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Balsillie wants to probe NHL's rejection of him as team owner

Research In Motion co-CEO Jim Balsillie laughs after an Ontario Securities Commission hearing in Toronto, Thursday, Feb. 5, 2009. THE CANADIAN PRESS/Nathan Denette

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Research In Motion co-CEO Jim Balsillie laughs after an Ontario Securities Commission hearing in Toronto, Thursday, Feb. 5, 2009. THE CANADIAN PRESS/Nathan Denette

PHOENIX - Canadian billionaire Jim Balsillie wants the U.S. Bankruptcy Court to allow him to probe the rationale behind the NHL owners' overwhelming rejection of him as a potential owner of the Phoenix Coyotes.

In a court filing Monday, Balsillie also contended that Judge Redfield T. Baum has the authority under bankruptcy law to award the bid to him despite the actions by NHL owners.

The filing by PSE Sports & Entertainment, the company Balsillie formed to pursue the Coyotes, came after the NHL said he was rejected as an owner by a 26-0 vote with three abstentions and one absentee, because he was perceived to be untrustworthy.

The owners said they based their decision on Balsillie's behaviour in previous attempts to buy the Pittsburgh Penguins and Nashville Predators. The NHL has asked the judge to throw out Balsillie's bid based on its rejection of him as an owner.

Balsillie has offered US$212.5 million to buy the Coyotes, contingent on moving them to Hamilton. The NHL wants to find an owner to keep the team in Arizona.

Baum has scheduled a hearing on Tuesday to discuss various issues in the case that followed his ruling that the Sept. 10 auction of the team would be expanded to include potential buyers who would relocate the franchise. He specifically mentioned Balsillie's offer.

Balsillie, co-CEO of BlackBerry maker Research In Motion, has the only firm bid for the team. A group headed by Jerry Reinsdorf, owner of baseball's Chicago White Sox and the NBA's Chicago Bulls, has offered $148 million to buy the team and keep it in Arizona, but that offer is contingent on yet-to-be-completed negotiations with creditors and the city of Glendale.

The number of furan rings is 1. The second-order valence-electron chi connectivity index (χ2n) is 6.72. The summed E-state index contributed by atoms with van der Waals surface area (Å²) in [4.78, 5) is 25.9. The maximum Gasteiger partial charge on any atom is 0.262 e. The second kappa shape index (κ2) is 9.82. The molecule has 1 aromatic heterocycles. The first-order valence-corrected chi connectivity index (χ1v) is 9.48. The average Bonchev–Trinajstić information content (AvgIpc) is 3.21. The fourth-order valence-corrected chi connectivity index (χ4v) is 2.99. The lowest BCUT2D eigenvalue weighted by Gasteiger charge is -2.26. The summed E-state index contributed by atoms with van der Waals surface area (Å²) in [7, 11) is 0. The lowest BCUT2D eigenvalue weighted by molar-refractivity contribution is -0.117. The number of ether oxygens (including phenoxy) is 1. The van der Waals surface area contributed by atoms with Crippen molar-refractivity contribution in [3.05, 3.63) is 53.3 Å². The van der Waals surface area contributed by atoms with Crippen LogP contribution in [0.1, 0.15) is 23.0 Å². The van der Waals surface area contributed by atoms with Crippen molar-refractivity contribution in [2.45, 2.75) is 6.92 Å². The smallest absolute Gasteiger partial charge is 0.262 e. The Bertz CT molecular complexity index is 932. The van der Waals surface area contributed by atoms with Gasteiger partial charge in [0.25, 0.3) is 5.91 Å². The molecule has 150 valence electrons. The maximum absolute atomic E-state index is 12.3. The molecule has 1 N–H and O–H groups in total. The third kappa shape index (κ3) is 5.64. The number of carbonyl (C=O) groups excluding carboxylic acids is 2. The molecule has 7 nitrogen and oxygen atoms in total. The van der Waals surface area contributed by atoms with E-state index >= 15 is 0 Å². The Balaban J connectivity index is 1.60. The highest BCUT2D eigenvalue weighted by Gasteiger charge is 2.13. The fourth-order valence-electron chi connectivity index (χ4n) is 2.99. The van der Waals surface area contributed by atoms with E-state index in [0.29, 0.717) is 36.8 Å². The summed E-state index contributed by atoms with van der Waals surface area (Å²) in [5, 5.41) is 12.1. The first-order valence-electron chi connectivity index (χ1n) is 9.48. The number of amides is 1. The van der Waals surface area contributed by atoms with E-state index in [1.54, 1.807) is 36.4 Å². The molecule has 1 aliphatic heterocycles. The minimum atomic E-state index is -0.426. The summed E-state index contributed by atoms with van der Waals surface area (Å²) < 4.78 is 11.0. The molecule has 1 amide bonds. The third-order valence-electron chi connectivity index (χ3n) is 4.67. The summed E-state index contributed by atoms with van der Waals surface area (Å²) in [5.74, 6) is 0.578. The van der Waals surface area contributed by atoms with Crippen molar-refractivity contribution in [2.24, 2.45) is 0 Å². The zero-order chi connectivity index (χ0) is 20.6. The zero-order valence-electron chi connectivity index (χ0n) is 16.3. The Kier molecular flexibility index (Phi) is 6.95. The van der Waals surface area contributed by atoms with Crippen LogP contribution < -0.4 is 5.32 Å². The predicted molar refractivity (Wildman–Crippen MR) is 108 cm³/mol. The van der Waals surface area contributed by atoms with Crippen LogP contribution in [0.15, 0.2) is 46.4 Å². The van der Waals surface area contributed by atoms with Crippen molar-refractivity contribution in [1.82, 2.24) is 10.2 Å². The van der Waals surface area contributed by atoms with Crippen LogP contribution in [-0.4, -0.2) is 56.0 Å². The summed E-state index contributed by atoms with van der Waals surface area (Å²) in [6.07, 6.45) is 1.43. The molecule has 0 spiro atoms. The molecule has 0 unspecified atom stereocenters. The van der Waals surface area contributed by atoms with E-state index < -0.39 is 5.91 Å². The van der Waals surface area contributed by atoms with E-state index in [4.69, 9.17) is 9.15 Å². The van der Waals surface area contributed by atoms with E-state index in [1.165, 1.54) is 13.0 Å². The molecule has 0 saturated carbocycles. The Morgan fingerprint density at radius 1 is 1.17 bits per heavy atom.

A third group, Ice Edge, has said it was preparing a bid of about $150 million to keep the team in Arizona but has not filed an offer.

The messy, often bitter legal battle is entering its fourth month with the NHL training camp opening looming. The Coyotes, who are being funded by the league during the court fight, are scheduled to play their first pre-season game on Sept. 15 at home against the Los Angeles Kings, five days after the auction.

The NHL filed a motion Monday seeking an expedited hearing on its request to enter into a contract agreement with U.S. Airways for travel by the Coyotes in the coming season.

The league has said there is no way the team can play anywhere but Arizona in the 2009-10 season, but Balsillie has said he wants the move to Hamilton to be immediate.

PSE's filing said the court's rejection of the bid simply because the NHL "subjectively 'perceives' Mr. Balsillie to be untrustworthy ... is not supported by law or the best interests of the estate, let alone mandated by them (the owners)."

PSE says the league "treats this case as a lawsuit by a party demanding to be made a NHL owner, ignoring the reality of a failing business that owes enormous debts and has never operated profitably."

Balsillie's company also notes that he was approved as an owner of the Predators in 2006 before that deal fell through.

Balsillie had asked for new depositions from NHL commissioner Gary Bettman and deputy commissioner Bill Daly, who already have been questioned. The filing on Monday added Minnesota Wild owner Craig Leipold, Boston Bruins owner Jeremy Jacobs and Maple Leafs Sports and Entertainment president and CEO Richard Peddie to that list.

Leipold and Jacobs filed declarations on Friday that outlined their reasons for rejecting Balsillie's bid to become an owner. Balsillie's lawyers also want to see a series of documents related to the NHL's vote and Reinsdorf's bid.

Hamilton is within the territory of the Toronto Maple Leafs, believed to be the most valuable franchise in the NHL.

PSE contends that under Section 365(f) of the U.S. Bankruptcy Code, the judge has the authority to accept Balsillie's bid regardless of the NHL's position.

PSE also is pushing to have the league forced to act on the potential relocation of the franchise and determine what fee Balsillie would have to pay. The NHL said in its filing on Friday that relocation is moot because Balsillie was rejected as an owner.

More than 600 filings have been made in the case since Coyotes owner Jerry Moyes took the team into bankruptcy on May 5, to the surprise of the NHL. Three more lawyers asked Monday to enter the case on behalf of PSE, joining a huge cast of lawyers already involved.

Moyes is a strong supporter of Balsillie's bid, which would give the Coyotes owner about $100 million of the $300 million he says he has invested. The Reinsdorf offer would give Moyes nothing, contending that the money he lost was equity, not debt.

The judge has not acted on several intriguing aspects of the case, including whether Balsillie could get out of the team's lease with Glendale.

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